Makaro by Gordon Walters

Makaro by Gordon Walters

Makaro, 1969, by Gordon Walters.

Gordon Walters (1919–95) grew up in Wellington and trained at the Wellington Technical School of Art. His early work was inspired by the Māori rock art of South Canterbury and North Otago, while his later works lean towards tightly painted geometric abstraction.

The design in Makaro is derived from the koru motif, best known from painted heke (rafters) in meeting houses. Walters has straightened the stem and integrated the foreground and background in a way not seen in customary Māori contexts.

Walters was criticised for appropriating Māori art without regard to its cultural meanings. He responded: ‘all I have done with the koru motif is make a reference to it and naturally, since I’m a contemporary Pakeha artist, the result is not Maori art. It’s not supposed to be.’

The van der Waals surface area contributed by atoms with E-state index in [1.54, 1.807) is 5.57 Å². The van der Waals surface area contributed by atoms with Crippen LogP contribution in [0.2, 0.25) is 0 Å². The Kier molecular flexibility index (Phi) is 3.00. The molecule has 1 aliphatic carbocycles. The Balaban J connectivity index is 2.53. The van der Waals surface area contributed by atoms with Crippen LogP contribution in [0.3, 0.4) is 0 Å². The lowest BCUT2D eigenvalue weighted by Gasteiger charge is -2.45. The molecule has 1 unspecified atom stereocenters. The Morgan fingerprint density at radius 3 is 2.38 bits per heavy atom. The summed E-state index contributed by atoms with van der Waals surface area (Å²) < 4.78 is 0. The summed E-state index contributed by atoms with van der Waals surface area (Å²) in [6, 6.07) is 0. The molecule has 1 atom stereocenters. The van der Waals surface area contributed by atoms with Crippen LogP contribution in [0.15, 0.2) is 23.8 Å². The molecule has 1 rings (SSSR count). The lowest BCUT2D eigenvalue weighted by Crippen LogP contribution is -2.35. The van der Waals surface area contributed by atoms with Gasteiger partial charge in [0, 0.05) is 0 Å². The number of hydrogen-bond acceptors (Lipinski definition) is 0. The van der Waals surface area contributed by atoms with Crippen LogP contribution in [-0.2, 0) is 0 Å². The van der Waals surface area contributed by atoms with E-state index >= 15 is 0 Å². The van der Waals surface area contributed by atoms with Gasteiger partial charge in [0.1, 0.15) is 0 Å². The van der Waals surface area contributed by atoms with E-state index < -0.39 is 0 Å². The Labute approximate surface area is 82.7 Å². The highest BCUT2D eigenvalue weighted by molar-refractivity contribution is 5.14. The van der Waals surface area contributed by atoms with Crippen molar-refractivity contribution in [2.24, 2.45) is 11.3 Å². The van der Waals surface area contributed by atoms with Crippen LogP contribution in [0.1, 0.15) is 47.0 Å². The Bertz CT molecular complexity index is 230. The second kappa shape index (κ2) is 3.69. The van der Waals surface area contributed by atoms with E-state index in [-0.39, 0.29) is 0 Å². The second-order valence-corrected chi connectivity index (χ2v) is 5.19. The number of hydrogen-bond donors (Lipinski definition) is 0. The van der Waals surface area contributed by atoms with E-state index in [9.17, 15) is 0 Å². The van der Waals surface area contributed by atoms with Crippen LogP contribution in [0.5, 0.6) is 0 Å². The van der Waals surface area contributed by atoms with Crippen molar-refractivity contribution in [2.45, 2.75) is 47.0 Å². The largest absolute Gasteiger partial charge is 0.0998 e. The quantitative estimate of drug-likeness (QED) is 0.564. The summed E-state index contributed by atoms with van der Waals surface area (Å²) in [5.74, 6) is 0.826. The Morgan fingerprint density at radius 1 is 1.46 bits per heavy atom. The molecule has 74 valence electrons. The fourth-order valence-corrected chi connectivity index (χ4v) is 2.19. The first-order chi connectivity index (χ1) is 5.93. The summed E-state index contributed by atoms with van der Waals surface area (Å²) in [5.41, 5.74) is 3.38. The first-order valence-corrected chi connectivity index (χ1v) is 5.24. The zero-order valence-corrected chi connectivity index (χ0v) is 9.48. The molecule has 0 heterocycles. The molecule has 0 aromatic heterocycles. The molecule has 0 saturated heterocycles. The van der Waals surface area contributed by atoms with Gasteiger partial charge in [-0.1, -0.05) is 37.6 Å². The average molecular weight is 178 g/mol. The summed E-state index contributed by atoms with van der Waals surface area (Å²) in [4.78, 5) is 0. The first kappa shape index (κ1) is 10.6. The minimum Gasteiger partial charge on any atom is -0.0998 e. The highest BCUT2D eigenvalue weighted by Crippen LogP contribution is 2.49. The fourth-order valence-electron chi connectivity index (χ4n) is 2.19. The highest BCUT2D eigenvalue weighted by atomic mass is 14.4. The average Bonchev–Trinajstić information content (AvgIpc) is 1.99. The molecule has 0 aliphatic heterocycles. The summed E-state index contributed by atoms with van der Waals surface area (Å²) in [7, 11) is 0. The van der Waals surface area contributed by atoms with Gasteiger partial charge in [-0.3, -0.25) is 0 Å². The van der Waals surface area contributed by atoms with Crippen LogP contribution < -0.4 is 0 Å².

Walters was interested in the dynamic relationship between different forms. It is the repetitive and decorative qualities, and the figure/ground ambiguities which create spatial illusions (all characteristics of op art), that are the subject of this work. At this time, Walters was one of the most sophisticated modernist artists working in this kind of geometric abstraction in New Zealand.

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